Plenty of horses that have been placed in the race previously have put that beneficial experience to good use by returning again the next year to run well. Ireland’s formidable trio of Brave Inca, Macs Joy and Al Eile, who finished third, fifth and seventh respectively in last year’s race will all be fancying their chances of winning this race a second time around.
The home-based challenge looks poor and has been hit hard by a spate of cruel injuries as well as the loss of form of emerging contenders such as Faasel and Penzance. Maybe the best of the British will be Arcalis, whose chances will be much increased by quick ground at Cheltenham, and a return to form for his stable.
Wednesday sees the two-mile heavyweights clash in the stirring championship that is the Queen Mother Champion Chase. Predicting this year’s winner revolves around whether punters think dual winner and reigning champion Moscow Flyer is just a jaded member of the old guard ready to be swept away by young pretenders such as the classy Kauto Star and the improving Fota Island.
Disappointing on his two starts so far this season, the mighty Moscow Flyer is twelve years of age and you have to go back almost thirty years (1977) to find the last winner from that age group.
Kauto Star, by contrast, has youth on his side and hails from the Paul Nicholls stable that has the best recent record in this race with winners in 2004 and 1999, and four placed horses since 2000. Kauto Star is a worthy favourite to add to that auspicious tally.
Thursday’s championship race is the World Hurdle, formerly known as the Stayers’ Hurdle and rather like the Queen Mother Champion Chase, it features a past champion in Baracouda attempting to add a third title at the age of eleven in what must rank a one of the most open renewals in living memory.
But for the foot-and-mouth abandonment of 2001, Baracouda would already have three Stayers’ titles to his name but his task this year is made even harder by his advancing years and the presence of a strong domestic and Irish challenge from Mighty Man, No Refuge, Asian Maze and Golden Cross.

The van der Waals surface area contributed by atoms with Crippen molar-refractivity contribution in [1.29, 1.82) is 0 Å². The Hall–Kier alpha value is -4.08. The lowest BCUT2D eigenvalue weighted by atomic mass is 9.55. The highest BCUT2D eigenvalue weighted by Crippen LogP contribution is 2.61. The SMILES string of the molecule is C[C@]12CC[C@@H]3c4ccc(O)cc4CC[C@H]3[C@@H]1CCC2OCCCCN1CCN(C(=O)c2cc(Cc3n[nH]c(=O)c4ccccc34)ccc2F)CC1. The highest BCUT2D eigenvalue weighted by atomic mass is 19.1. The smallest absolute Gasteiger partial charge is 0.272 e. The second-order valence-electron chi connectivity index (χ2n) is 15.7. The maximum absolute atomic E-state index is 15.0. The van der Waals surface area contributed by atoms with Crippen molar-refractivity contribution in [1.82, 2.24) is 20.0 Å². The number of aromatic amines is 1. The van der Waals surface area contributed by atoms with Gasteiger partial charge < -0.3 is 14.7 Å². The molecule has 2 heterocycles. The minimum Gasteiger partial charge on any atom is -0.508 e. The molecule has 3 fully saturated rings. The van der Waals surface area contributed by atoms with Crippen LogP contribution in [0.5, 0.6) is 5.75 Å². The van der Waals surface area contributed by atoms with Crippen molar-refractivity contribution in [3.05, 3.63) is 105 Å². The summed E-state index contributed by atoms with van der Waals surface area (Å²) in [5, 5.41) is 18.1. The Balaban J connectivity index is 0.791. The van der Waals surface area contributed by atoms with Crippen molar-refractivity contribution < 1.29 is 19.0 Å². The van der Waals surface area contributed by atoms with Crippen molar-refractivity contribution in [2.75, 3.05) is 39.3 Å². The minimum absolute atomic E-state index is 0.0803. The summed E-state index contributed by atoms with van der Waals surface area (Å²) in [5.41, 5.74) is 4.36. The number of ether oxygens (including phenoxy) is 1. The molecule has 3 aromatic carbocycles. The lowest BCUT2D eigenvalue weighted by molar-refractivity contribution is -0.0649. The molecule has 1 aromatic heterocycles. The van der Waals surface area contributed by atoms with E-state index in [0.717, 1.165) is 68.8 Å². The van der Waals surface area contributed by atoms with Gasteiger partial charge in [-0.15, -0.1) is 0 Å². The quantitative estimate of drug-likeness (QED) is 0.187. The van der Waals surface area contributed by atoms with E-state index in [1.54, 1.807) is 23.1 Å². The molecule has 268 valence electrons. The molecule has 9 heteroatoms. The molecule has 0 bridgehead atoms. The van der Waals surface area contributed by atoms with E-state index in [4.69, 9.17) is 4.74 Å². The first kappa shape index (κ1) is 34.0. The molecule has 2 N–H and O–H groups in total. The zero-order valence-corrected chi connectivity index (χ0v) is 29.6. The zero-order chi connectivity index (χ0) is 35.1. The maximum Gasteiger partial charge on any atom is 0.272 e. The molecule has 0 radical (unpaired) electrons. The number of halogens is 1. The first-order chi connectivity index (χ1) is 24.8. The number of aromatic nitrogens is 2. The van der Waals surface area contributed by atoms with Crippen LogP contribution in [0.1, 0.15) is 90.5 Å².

Friday March 17 is Cheltenham Gold Cup day and after the brilliant dominance of the chasing blue riband by three times victor Best Mate, this year’s renewal is one of the poorest and also most open in years and likely to produce a surprise result in this greatly-anticipated championship event.
The loss through injury of Kicking King, last year’s easy winner, has left the race wide-open but many backers will be looking to Monkerhostin, runner-up to the imperious Kicking King in the 2005 King George VI Chase, as a possible winner. Seven of the last ten Gold Cup winners ran in the King George, making it a key trial for future Gold Cup heroes.
Cheltenham week closes with the Midlands Grand National day on March 18 and Ossmoses, a course winner last year, will be a leading fancy for the four-mile one-and-a-half furlong prize given his preference for running over long-distances in the mud. On the same card backers should watch out for Sue Smith’s tough mare Viciana in the EBF Mares’ Novices’ Chase Final.
March closes with the William Hill Lincoln run for the first time at Redcar (due to building work at Doncaster) and the draw is sure to have a big say in the outcome of this one-mile handicap, and the first big prize of the new turf Flat season.
Twelve months ago Newmarket trainer Sir Michael Stoute won this contest for the first time with Stream of Gold and bids to do the same again with the progressive King’s Majesty while James Fanshawe will be looking for easy ground if he’s to run Cesare, another young and improving horse.